Did the district court correctly apply the supreme court's decision in Scheibel v. Illinois Farmers Ins. Co., 615 N.W.2d 34 (Minn. 2000)?
The district court's interpretation of a higher court's decision presents a question of law subject to de novo review. See State v. Camacho, 561 N.W.2d 160, 170 (Minn. 1997).
Illinois Farmers agrees that Scheibel is entitled to receive the maximum $20,000 for the second accident, however, contends that the supreme court's decision requires an additional hearing to determine the amount that Scheibel may recover under the policy for expenses attributable to the first accident. Specifically, Illinois Farmers argues that the supreme court's decision requires a factual finding to determine what Scheibel's medical expenses would have been had the second accident never occurred. In support of its contentions, Illinois Farmers cites the following sentence from the supreme court's opinion:
[T]o the extent that, absent the second accident, Scheibel would still have a viable claim under his Illinois Farmers policy for injuries suffered in the first accident, he is entitled to payment for medical expenses attributable to the first accident that remain unreimbursed after the $20,000 policy limit for the second accident has been paid.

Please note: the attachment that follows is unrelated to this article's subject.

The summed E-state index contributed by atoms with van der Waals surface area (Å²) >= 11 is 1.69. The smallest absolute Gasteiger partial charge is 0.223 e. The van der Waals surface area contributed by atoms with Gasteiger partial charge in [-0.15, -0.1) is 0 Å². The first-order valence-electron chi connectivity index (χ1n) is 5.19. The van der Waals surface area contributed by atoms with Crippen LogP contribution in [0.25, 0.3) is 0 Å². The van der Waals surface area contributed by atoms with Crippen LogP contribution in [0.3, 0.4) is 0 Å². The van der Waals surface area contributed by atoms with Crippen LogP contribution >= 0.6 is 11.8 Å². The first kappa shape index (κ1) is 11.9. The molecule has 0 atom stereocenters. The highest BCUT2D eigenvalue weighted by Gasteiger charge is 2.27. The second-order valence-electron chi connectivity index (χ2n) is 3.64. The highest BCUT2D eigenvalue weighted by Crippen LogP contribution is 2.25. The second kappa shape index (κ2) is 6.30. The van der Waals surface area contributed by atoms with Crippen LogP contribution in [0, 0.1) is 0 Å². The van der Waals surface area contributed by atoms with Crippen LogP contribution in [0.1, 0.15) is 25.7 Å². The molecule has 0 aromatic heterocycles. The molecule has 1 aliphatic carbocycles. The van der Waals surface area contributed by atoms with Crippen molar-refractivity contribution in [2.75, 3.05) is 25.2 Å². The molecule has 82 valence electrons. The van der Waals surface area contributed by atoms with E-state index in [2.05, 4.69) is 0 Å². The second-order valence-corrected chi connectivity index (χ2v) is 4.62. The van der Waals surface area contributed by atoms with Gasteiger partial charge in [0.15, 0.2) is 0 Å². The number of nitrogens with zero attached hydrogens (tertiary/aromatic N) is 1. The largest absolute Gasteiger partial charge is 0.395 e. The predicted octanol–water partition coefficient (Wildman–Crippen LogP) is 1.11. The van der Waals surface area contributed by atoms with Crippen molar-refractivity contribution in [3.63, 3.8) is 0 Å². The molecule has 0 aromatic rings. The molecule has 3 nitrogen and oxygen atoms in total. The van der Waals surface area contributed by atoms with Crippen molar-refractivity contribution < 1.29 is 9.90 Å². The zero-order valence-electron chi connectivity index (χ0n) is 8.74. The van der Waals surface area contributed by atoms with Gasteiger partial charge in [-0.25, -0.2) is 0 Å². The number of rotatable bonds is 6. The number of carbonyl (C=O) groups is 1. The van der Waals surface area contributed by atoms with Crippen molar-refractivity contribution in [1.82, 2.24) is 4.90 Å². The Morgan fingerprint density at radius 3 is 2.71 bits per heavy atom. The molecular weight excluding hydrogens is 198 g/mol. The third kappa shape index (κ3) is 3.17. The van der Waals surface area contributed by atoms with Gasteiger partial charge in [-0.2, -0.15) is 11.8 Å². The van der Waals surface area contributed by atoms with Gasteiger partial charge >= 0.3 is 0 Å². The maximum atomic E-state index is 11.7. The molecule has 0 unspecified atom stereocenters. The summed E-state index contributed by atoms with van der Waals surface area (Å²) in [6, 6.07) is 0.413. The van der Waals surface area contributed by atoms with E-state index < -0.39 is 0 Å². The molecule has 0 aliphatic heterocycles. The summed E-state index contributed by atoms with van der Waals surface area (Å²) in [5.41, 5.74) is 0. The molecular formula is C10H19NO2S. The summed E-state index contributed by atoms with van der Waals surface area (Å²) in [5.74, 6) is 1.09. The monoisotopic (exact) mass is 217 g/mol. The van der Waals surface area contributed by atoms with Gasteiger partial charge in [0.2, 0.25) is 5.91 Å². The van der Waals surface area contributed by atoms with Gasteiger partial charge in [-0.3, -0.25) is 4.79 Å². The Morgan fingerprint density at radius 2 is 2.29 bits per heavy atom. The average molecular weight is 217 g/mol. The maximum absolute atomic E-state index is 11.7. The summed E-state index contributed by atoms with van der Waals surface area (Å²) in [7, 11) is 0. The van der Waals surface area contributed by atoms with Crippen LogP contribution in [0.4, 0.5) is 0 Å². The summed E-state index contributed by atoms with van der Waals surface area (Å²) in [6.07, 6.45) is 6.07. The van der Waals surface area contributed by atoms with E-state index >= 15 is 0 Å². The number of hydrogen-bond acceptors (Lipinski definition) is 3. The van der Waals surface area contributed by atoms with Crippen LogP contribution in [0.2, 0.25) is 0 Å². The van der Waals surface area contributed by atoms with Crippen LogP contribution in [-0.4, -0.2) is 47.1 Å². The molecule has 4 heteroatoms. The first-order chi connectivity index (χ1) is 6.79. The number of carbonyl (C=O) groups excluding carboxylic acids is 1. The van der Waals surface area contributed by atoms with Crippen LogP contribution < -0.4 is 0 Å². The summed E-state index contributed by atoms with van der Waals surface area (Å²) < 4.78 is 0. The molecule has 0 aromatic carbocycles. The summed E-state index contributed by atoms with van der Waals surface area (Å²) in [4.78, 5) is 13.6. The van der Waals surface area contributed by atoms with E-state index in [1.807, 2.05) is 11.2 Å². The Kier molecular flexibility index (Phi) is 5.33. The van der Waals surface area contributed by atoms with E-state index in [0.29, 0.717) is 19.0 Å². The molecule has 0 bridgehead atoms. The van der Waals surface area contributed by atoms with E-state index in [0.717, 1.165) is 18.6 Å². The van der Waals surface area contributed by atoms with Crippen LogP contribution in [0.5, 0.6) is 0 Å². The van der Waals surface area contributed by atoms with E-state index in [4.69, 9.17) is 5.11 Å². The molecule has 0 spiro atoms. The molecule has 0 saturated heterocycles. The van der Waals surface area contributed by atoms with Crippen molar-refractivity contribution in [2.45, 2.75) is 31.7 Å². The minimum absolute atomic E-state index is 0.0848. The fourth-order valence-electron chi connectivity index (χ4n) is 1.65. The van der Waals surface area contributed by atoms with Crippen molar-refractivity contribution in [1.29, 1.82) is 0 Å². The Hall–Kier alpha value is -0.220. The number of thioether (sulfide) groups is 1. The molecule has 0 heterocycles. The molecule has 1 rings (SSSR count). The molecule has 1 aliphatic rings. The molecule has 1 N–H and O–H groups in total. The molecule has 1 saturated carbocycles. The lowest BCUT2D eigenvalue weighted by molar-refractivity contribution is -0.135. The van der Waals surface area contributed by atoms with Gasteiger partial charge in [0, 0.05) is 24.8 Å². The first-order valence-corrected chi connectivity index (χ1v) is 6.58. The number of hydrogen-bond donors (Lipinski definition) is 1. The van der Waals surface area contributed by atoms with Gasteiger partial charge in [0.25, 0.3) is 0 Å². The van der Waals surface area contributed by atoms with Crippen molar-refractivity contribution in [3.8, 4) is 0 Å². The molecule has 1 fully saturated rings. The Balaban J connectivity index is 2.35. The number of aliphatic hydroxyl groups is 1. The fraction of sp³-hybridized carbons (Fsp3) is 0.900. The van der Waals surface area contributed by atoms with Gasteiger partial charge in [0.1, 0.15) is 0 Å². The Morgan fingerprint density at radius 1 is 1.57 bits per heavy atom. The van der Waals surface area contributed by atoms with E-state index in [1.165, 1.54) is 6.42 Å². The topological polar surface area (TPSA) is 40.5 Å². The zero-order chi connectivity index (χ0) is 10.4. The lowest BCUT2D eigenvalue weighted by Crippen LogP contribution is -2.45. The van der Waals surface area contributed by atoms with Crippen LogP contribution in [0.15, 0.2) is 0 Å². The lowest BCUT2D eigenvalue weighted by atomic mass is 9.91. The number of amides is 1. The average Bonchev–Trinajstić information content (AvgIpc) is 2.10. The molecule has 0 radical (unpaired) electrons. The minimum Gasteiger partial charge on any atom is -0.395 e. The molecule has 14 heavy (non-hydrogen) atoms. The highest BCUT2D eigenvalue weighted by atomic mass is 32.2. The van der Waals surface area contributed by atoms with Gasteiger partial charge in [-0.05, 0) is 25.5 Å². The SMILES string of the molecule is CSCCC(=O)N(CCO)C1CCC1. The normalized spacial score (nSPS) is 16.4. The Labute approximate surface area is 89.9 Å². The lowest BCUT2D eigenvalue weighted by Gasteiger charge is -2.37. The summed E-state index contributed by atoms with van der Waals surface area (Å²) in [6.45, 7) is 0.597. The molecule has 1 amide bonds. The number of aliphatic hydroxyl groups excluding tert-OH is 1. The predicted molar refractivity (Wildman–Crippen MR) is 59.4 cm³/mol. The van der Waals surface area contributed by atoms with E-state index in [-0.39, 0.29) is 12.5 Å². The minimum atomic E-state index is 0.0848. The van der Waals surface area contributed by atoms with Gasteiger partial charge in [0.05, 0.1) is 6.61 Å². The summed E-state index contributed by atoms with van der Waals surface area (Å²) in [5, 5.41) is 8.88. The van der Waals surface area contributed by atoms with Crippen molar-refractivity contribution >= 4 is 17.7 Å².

Scheibel v. Illinois Farmers Ins. Co., 615 N.W.2d 34, 39 (Minn. 2000). Having considered the opinion as a whole, however, we conclude that the supreme court intended no such result and that Illinois Farmers is bound by the original arbitrator's findings.
Neither party in this case disputes the district court's conclusion that the original no-fault arbitrator attributed 35% of Scheibel's total medical expenses to the first accident and 65% to the second accident. The supreme court concluded that Scheibel should recover "that unreimbursed portion of his total medical expenses attributable to the first accident, up to the $20,000 policy limit applicable to the first accident." Id.
Illinois Farmers submitted the matter of causation to the arbitrator and does not dispute the resulting factual findings. "[B]y acquiescing in and participating in the [arbitration] proceeding [the parties] in effect represented that * * * the parties would be bound by the decision and award * * *." Twomey v. Durkee, 291 N.W.2d 696, 699 (Minn. 1980). Here, Illinois Farmers received a full and fair opportunity to argue its case in regard to the causation issue during the original arbitration hearing. The original arbitrator's decision is final.